This creativity and ability to respond to the moment was immensely helpful in allowing the FSLN (reunited into a single organization in January of 1979) and the Nicaraguan people to defeat Anastasio Somoza’s National Guard, one of the most disciplined and best armed military forces in Latin America, and to begin a revolutionary process based in new institutions of popular power.

    You’ll find an English translation below, done to the best of my abilities. Enjoy!

    SPANISH:

    Compañero, estas balas fueron recuperadas en la caida de Matagalpa. O sea, son balas que sirvieron al enemigo. Pero ahora que las tenemos nosotros, ya no son las mismas. Sabes por que, compita? Porque estas balas nos estan sirviendo ahora para conquistar la libertad.

    ESTRIBILLO:
    Echele borona compita Venancio, de las municiones écheme un sermón
    yo prefiero hermano, que por separado, haga cada bala su presentación.

    Yo por ser la común y ordinaria, me siento en un nivel muy inferior
    Soy la bala certera endemoniada, henchida de eficacia y de rigor
    Cobriza como un indio americano, por ser de furia voy a lo que voy
    desde que salgo al viento, voy buscando el mero corazón del opresor

    Yo soy la munición por excelencia, sin despreciar a nadie en esta lid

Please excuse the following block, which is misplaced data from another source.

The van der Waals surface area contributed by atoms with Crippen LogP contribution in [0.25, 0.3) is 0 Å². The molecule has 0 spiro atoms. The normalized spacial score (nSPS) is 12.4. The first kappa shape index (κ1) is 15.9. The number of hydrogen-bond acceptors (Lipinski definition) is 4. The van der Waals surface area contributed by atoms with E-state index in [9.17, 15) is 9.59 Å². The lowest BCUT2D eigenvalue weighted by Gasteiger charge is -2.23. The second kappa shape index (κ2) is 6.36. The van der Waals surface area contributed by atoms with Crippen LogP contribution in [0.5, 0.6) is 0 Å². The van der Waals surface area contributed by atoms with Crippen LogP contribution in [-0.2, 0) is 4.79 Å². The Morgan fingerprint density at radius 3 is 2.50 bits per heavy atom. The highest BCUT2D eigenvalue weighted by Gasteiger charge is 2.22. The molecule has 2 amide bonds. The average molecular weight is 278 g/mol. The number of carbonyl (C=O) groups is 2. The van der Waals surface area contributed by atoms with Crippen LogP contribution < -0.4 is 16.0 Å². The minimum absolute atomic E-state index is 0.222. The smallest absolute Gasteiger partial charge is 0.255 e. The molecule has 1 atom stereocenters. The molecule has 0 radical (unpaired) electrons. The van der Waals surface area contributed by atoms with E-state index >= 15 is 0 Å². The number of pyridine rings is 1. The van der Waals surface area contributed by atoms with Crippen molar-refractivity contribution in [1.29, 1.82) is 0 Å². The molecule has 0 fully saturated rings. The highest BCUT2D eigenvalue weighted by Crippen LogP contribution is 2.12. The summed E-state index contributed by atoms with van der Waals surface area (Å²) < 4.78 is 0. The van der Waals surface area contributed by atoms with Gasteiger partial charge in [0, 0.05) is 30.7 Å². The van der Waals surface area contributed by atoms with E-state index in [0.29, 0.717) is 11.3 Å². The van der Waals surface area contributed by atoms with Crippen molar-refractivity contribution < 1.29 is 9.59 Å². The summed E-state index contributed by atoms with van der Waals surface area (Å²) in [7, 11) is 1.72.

mis posibilidades en la guerra explican el porque yo estoy aquí
    Como incendiaria grito “siempre lista!” y como perforante rauda voy
    Yo soy la rojinegra sandinista, yo soy por vocación la munición

    Yo soy la trazadora combativa, anaranjado vivo mi color
    No tengo propiedades expansivas, pero hago lo que puedo en mi fulgor
    Yo soy la quiebra placa, soy la guía, baqueana de la noche siempre fui
    Luciérnaga feliz de la guerrilla, soy brújula del recio proyectil.

    Yo que puedo decir de mis valores, si ni siquiera tengo proyectil?,
    Es como sin tener mecha ni llama, quisiera ser antorcha o ser candil
    En mi viudez de cápsula vacia, va el alma del hermano que cayó,
    lanzando en el umbral de su partida una granada de fragmentación.

    ENGLISH:

    Compañero, these bullets were recovered during the fall of Matagalpa. In other words, they are bullets that served the enemy. But now that we have them, they are no longer the same. Do you know why, comrade? Because these bullets are now serving us in the quest for freedom.

    CHORUS:
    Sing it, comrade Venancio, give me a sermon about our munitions
    and I’d prefer, brother, that they each give me a separate presentation

    I, being the common and ordinary one, feel like I’m on an inferior level
    I am a damn accurate bullet, bursting with efficiency and rigor
    Copper like an indigenous American, in my fury I go where I wish
    from the time I enter the wind, I search for the heart of the oppressor

    I am the most excellent bullet without belittling anyone in this contest
    my potential in war explains the reason that I am here
    As an incendiary I shout “always ready!”, and as an piercer I am swift
    I am the Sandinista red-and-black, I am a munition by profession

    I am the combative tracer, bright orange is my color
    I don’t have expansive properties, but I do what I can with my glow
    I am the armor piercer, I am the guide, I’m forever an expert of the night
    The happy firefly of the guerrilla, I am the compass of a tough bullet

    What can I say of my value if I don’t even have a projectile?
    It’s like not having a wick or flame, I’d love to be a torch or candle